Sterling Lambert

Professor of Music

Department Chair

Sterling Lambert photo


Sterling Lambert was born in London in 1968. After completing B.A. and M.Phil. degrees in musicology at Cambridge University, he moved to the United States, where he completed his Ph.D. at Yale University in 2000. He then spent a number of years in Boston, where he taught at both Tufts and Harvard Universities before taking up his current position at St. Mary’s in 2006. Dr. Lambert’s particular area of interest lies in text-music relationships and issues of intertextuality in music of the nineteenth and twentieth centuries. In addition to journal articles and conference presentations around the world, Dr. Lambert has written two books.  Re-reading Poetry, on Franz Schubert’s multiple settings of Goethe’s poetry was published in 2009 by The Boydell Press, and Britten's Gods, on the English composer Benjamin Britten and the influence of six composers (Purcell, Bach, Mozart, Schubert, Verdi and Mahler) on his music, will be published in 2024 by Clemson University Press.

Courses taught

MUSC 203 and 204: Music Theory I and II

MUSC 318 and 319: Music History I and II

MUSC 216: Introduction to the World's Music

CORE 101: First Year Seminar


Areas of Research Specialization

  • Songs of Franz Schubert
  • Music of Benjamin Britten

Areas of Teaching Specialization

  • Music History
  • Music Theory


  • B.A. in Music at University of Cambridge, 1990
  • M.Phil. in Musicology at University of Cambridge, 1991
  • Ph.D. in Music History at Yale University, 2000


  • Re-reading Poetry: Schubert’s Multiple Settings of Goethe

    One of the most important aspects of Franz Schubert's song production has remained relatively neglected: the many occasions on which he set poetry to music more than once. This practice of returning to poems, and responding to them anew, is unusual and suggests a greater degree of literary sensitivity on the part of Schubert than is often ascribed to him. In contrast to his similarly frequent tendency to produce revised versions of songs, Schubert's resetting of poetry results in completely new songs. The presence of residues of earlier settings in later ones prompts consideration of the degree to which resettings are to some extent 'radical revisions' of their predecessors. It also raises questions as to what those residues might signify about how and why Schubert reset poetry. Nowhere are such issues more fascinatingly and comprehensively illustrated than in Schubert's multiple settings of the poet who was more important to him than any other: Johann Wolfgang von Goethe. In recent years, a renewed interest in the relationship between Goethe and Schubert has demonstrated that the two men had more in common than has historically been supposed. A specific bond between them lies in Goethe's recognition that his poems could be read in more than one way. Re-reading Poetry uncovers an important shared outlook between composer and poet.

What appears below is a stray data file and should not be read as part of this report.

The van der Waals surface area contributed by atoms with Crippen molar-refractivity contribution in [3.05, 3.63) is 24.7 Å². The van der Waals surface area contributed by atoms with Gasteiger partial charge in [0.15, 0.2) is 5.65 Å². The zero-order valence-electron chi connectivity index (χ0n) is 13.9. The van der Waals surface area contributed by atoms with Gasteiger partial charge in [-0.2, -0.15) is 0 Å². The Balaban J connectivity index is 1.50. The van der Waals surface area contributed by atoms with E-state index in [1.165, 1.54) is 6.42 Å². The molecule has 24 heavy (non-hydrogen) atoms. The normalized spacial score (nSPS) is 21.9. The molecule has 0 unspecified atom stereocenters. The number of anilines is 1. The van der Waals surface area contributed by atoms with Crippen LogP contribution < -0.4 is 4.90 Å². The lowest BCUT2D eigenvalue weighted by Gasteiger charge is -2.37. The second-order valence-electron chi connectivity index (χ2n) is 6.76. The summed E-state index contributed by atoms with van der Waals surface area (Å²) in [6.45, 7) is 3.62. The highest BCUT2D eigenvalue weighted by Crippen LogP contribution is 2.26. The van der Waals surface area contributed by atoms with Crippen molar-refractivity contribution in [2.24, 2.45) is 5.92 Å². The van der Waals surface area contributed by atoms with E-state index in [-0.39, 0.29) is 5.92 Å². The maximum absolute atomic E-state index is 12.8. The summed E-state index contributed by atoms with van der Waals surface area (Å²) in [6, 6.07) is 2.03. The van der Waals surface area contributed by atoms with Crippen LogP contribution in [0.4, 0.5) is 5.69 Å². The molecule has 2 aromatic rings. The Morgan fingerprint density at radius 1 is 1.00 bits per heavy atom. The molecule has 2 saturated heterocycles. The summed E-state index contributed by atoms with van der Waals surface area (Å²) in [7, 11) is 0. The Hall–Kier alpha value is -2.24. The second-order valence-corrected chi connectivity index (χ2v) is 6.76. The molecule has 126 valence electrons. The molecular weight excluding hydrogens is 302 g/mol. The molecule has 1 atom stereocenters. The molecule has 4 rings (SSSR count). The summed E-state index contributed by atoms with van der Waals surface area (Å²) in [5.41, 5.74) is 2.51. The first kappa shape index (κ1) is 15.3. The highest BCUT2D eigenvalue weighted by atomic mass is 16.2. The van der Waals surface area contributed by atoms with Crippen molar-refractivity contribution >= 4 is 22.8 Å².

Book cover
  • Britten's Gods: Purcell, Bach, Mozart, Schubert, Verdi, Mahler

    This book investigates the relationship between the activities of Benjamin Britten as a composer and performer by considering the influence of six composers whom he particularly admired (and whose music he performed especially often) on his own music. This is done by taking six pieces of Britten's music (spanning the entirety of his career), each of a different genre, and comparing each one with a piece in the same genre by one of the six composers, which Britten performed at approximately the same time. 1) Britten: Second String Quartet (1945) / Purcell: Chacony, 2) Britten: The Rape of Lucretia (1946) and Albert Herring (1947) / Verdi: Otello and Falstaff, 3) Britten: Winter Words (1953)/ Schubert: Winterreise, 4) Britten: War Requiem (1962) / Bach: St. John Passion, 5) Britten: Night Piece (1963) / Mahler: Seventh Symphony, 6) Britten: Death in Venice (1973) / Mozart: Idomeneo

    Book cover